The public is growing more environmentally conscious, and to profit off that companies must portray themselves as environmentally sustainable. Being environmentally sustainable is easier said than done though, and sometimes companies can (intentionally or not) do what is known as “greenwashing.”
What is greenwashing?
Greenwashing can be described as claiming a service or product is eco-friendly, green or sustainable… when this is not entirely accurate.
Given the exponential rise in green marketing, the capital flowing into “green” funds, and the increasing focus of governments and consumers on detecting greenwashing, we are likely to see even more government enforcement efforts and civil suits directed at greenwashing.
On March 4, 2021, the Securities and Exchange Commission (“SEC”) announced the creation of a Climate and ESG(environmental, social, and governance) Task Force in the Division of Enforcement. The Task Force “will develop initiatives to proactively identify ESG-related misconduct,” including analyzing disclosures “relating to investment advisers’ and funds’ ESG strategies.” And on March 16, 2021, three environmental groups filed the first-ever complaint with the FTC against an energy company for alleged greenwashing. (More information here.)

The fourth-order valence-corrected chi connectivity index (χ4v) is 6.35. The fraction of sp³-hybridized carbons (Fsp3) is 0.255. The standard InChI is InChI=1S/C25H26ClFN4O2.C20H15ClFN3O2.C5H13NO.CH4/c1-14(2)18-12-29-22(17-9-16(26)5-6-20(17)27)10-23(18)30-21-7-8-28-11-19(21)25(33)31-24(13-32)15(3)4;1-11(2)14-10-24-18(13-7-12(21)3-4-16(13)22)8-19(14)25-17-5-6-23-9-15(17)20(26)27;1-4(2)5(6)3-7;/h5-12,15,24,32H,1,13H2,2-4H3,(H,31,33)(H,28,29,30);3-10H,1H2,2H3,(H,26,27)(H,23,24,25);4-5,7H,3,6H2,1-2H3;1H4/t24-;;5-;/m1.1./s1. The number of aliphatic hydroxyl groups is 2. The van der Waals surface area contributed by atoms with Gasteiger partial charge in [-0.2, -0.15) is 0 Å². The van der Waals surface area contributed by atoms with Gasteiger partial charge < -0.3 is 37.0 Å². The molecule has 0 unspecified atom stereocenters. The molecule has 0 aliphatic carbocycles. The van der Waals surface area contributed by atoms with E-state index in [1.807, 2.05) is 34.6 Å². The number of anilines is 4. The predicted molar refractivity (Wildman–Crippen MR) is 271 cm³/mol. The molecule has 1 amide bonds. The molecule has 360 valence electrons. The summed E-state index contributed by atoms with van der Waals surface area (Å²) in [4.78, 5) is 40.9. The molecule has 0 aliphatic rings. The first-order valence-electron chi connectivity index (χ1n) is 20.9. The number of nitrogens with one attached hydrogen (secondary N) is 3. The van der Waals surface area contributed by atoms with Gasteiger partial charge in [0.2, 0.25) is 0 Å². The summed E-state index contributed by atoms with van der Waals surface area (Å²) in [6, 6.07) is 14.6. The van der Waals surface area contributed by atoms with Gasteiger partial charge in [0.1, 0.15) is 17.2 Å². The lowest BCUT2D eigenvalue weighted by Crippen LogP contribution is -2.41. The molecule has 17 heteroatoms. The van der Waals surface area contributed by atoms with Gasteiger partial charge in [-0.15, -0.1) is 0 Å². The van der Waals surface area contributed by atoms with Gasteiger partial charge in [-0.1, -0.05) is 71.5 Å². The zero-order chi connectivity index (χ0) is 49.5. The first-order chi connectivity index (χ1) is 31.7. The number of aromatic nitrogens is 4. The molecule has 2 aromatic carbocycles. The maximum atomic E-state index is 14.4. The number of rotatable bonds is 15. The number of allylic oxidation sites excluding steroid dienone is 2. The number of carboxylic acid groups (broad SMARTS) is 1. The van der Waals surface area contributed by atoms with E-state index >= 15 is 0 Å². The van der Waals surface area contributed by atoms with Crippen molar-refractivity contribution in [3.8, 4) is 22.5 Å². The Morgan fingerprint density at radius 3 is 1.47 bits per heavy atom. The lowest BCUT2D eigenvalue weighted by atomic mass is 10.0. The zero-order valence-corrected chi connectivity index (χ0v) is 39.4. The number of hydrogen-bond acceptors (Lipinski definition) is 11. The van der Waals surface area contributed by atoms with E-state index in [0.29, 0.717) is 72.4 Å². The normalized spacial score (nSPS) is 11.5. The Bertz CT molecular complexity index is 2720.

Greenwashing has large financial risks to your business.
“Toyota will pay a penalty of $180 million for failing to comply with the Clean Air Act’s emissions-reporting requirements from 2005-2015, according to a filing today by the US Department of Justice.” (More information here.)
“Volkswagen admitted to cheating government emissions tests with “defeat devices,” while simultaneously promoting the low-emissions features of its vehicles. It ultimately agreed to pay $14.7 billion to settle with the Department of Justice, the State of California, and the FTC.” (More information here.)
“Walmart has agreed to pay $1 million to settle greenwashing claims that allege the nation’s largest retailer sold plastic products that were misleadingly labeled ‘biodegradable’ or ‘compostable’ in violation of California law.” (More information here.)
How can I avoid greenwashing?
A quick Google search can provide even more examples of greenwashing lawsuits. To protect yourself from greenwashing claims that haven’t been unveiled yet you can always turn to the Federal Trade Commission’s Green Guides. It’s a big read though, so here are a few key suggestions.
1. Look into who owns the product or brand.
Large corporations have earned infamy for their negative environmental impact. They know consumers who are looking to purchase environmentally friendly products won’t come to them, so instead, they acquire smaller companies. Consumers buy from the smaller companies, not knowing that they are financially supporting a large corporation.
2. Carbon offsetting is a red flag.